After years of strong Omloop Het Nieuwsblad performances that didn’t quite materialize into victories, BMC’s Greg Van Avermaet crossed the line first Saturday ahead of Peter Sagan (Tinkoff). 21-year-old Tiesj Benoot of Lotto-Soulda took third.
The three riders were among a group of five escapees that managed to outfox the peloton, staying clear to the end to battle for the victory among themselves. Van Avermaet emerged victorious in the ensuing sprint.
- 1. Greg VAN AVERMAET, BMC RACING TEAM, in 4:54:12
- 2. Peter SAGAN, TINKOFF, at :00
- 3. Tiesj BENOOT, LOTTO SOUDAL, at :00
- 4. Luke ROWE, TEAM SKY, at :00
- 5. Alexis GOUGEARD, AG2R LA MONDIALE, at :05
- 6. Jens DEBUSSCHERE, LOTTO SOUDAL, at :09
- 7. Adrien PETIT, DIRECT ENERGIE, at :09
- 8. Edward THEUNS, TREK – SEGAFREDO, at :09
- 9. Jasper STUYVEN, TREK – SEGAFREDO, at :09
- 10. Matthieu LADAGNOUS, FDJ, at :09
A sizable breakaway of 12 riders went off the front in the early goings of the 200km race, which started and finished in Ghent, Belgium. The breakers worked their advantage up over five minutes after around 100km. With a little under 60km to go, Sky’s Luke Rowe jumped clear from the peloton on the Taaienberg climb in an attempt to bridge. He was followed by Van Avermaet, Sagan, and Benoot.
The quartet eventually caught the survivors of the main breakaway group and formed a new selection. Having missed out on the move, Etixx – Quick-Step went to work at the front of the peloton, with the likes of Stijn Vandenbergh and Niki Terpstra setting a high tempo in the hopes of springing Tom Boonen for the win. The riders up the road had less than a minute of an advantage with 25km left to race, and several of them fell off the pace, but the pack couldn’t quite manage to reel them all in.
Trek’s Jasper Stuyven made an attempt to bridge to the group solo, but he was unable to make up much ground before sliding out in a corner, which put an end to any hope he had of making the catch.
With 10km to go, only Alexis Gougeard (Ag2r La Mondiale) remained from the early breakaway, forming a quintet with Van Avermaet, Sagan, Benoot, and Rowe. The group worked well together to keep the chasers at bay, coming into the final kilometer as a cohesive unit in preparation for a sprint.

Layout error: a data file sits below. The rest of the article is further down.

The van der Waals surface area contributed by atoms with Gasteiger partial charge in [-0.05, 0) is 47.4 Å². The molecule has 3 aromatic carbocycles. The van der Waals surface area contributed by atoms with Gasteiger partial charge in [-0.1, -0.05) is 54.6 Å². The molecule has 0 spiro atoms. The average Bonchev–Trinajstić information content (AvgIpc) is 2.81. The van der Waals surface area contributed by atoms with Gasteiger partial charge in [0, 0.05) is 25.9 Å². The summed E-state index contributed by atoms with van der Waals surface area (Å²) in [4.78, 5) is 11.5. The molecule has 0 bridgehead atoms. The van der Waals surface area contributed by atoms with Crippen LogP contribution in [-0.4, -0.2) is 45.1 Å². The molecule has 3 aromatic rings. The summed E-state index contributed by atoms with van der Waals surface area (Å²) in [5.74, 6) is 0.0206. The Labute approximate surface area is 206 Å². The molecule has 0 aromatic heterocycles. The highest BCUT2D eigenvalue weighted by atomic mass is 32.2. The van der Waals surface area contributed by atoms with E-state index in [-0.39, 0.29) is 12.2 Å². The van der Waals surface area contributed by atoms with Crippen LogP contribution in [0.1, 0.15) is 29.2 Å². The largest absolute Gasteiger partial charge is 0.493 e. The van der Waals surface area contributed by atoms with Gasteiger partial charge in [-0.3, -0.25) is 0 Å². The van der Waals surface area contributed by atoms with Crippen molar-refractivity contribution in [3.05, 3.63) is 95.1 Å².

Van Avermaet jumped early from over 200 meters out. Sagan pushed to get onto his wheel, but he was not able to overtake the 30-year-old Belgian, who won the sprint convincingly. Sagan was forced to settle for runner-up honors. Benoot nabbed third, and Rowe, who had led the podium trio out of the peloton nearly 60km prior, rolled across the line fourth.
Van Avermaet has now finished inside the top six at Omloop Het Nieuwsblad in five consecutive editions — this time, however, he came away with the victory in the end.
“It was really important for me to win the first classics race of the season,” Van Avermaet said. “I’m happy that I could finally win a classic like this because I was close a few times here and I know how hard it is to win a classic in the springtime.”
With plenty of experience narrowly missing out on big wins, Van Avermaet will be savoring his success, especially given the way he pulled off the win, outsprinting speedster Peter Sagan.
“You never know how many victories you’re going to have so I’m of course going to enjoy this one and hopefully I’ll have more to come. Beating Sagan in a sprint like this only gives me more confidence.”